Campaign finance reports summarizing the money raised and spent by Arizona political committees during 2017 show more than $1 million in contributions that have been double reported because of how money raised by Gov. Doug Ducey’s joint fundraising committee has been reported.
The same transactions also highlight arguments made by a group of litigants who have challenged the 2016 campaign finance overhaul, which the plaintiffs say allows circumvention of individual contribution limits.
On Sept. 13, 2017, Tucson real estate developer Donald Diamond wrote a $5,000 check to the Ducey Victory Fund Committee, a Political Action Committee (PAC) or “outside spending group” established by allies of the governor to help him win re-election this year. The committee serves as a joint fundraising committee for both Ducey’s campaign and the Arizona Republican Party.
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According to campaign finance filings from Ducey’s separate candidate campaign committee, Ducey For Governor, Diamond wrote another $5,000 check to Ducey For Governor on Sept. 19. The Ducey For Governor committee’s most recent campaign finance report lists it among hundreds of “individual contributions.”
The Arizona Secretary of State’s new campaign finance website, SeeTheMoney.az.gov, makes it easier than ever to search for the totality of an individual’s contributions, so any interested member of the public can search for Diamond, or anyone else, to see which political committees they’ve given money to. The website shows Diamond made two separate contributions of $5,000 each: the first to Ducey Victory Fund Committee and the second to Ducey For Governor.
Except Diamond didn’t write two checks for a total of $10,000. He wrote only one check, for $5,000. And his contribution isn’t the only contribution counted twice.
Ducey For Governor reported 740 individual contributions totaling $1.1 million that were actually received by Ducey Victory Fund Committee, then later transferred to Ducey For Governor.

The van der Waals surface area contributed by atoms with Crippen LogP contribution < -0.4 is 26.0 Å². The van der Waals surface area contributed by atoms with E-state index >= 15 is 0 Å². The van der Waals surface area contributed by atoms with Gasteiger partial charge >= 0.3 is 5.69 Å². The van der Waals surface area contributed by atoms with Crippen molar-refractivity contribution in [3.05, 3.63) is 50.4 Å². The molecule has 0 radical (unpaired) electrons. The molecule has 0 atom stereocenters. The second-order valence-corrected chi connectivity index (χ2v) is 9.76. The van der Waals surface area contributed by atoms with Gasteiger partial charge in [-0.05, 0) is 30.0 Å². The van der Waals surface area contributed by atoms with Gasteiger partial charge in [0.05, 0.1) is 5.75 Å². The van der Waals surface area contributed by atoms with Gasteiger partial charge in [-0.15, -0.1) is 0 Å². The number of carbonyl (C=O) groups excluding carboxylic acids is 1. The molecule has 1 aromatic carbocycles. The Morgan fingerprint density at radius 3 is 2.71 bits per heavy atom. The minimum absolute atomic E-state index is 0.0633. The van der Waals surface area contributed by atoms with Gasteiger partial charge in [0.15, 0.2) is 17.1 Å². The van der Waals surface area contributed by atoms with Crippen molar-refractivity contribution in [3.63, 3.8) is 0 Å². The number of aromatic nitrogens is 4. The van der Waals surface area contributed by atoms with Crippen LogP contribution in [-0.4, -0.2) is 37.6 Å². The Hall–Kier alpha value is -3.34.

The double counted individual contributions mean the Secretary of State’s new website, which cost Arizona taxpayers more than one million dollars, shows the public inaccurate information about the total amount of money contributed by any individual to Gov. Ducey’s joint fundraising efforts of the past year, and miscounts the total amount of fundraising that took place in 2017.
Joint fundraising committees are common in federal elections, but are rarely, if ever, used in state elections in Arizona.
Arizona Revised Statute 16-911 explains that “transfers between committees to reimburse expenses and distribute monies raised through a joint fund-raising effort… are not contributions,” and thus shouldn’t be reported as though the contributor gave money directly to the candidate.
But J.P. Twist, a spokesman for the Ducey For Governor committee, said he believes reporting the transfer from the joint fundraising committee to Ducey’s candidate campaign committee as individual contributions goes “above and beyond” what the law requires.
“We elected, after consultation with the (Secretary of State’s Office), to over share,” Twist said in an email. “We wanted folks to be able to see the individual donors in our reports without having to go find the DVF (Ducey Victory Fund Committee) reports to find its contributors. Sure, we could have just listed it as a net transfer, but we opted to go a step further.”
He said the goal was maximum disclosure, because Ducey For Governor’s compliance with the individual contribution limit of $5,100 to a statewide candidate can be observed in the reports.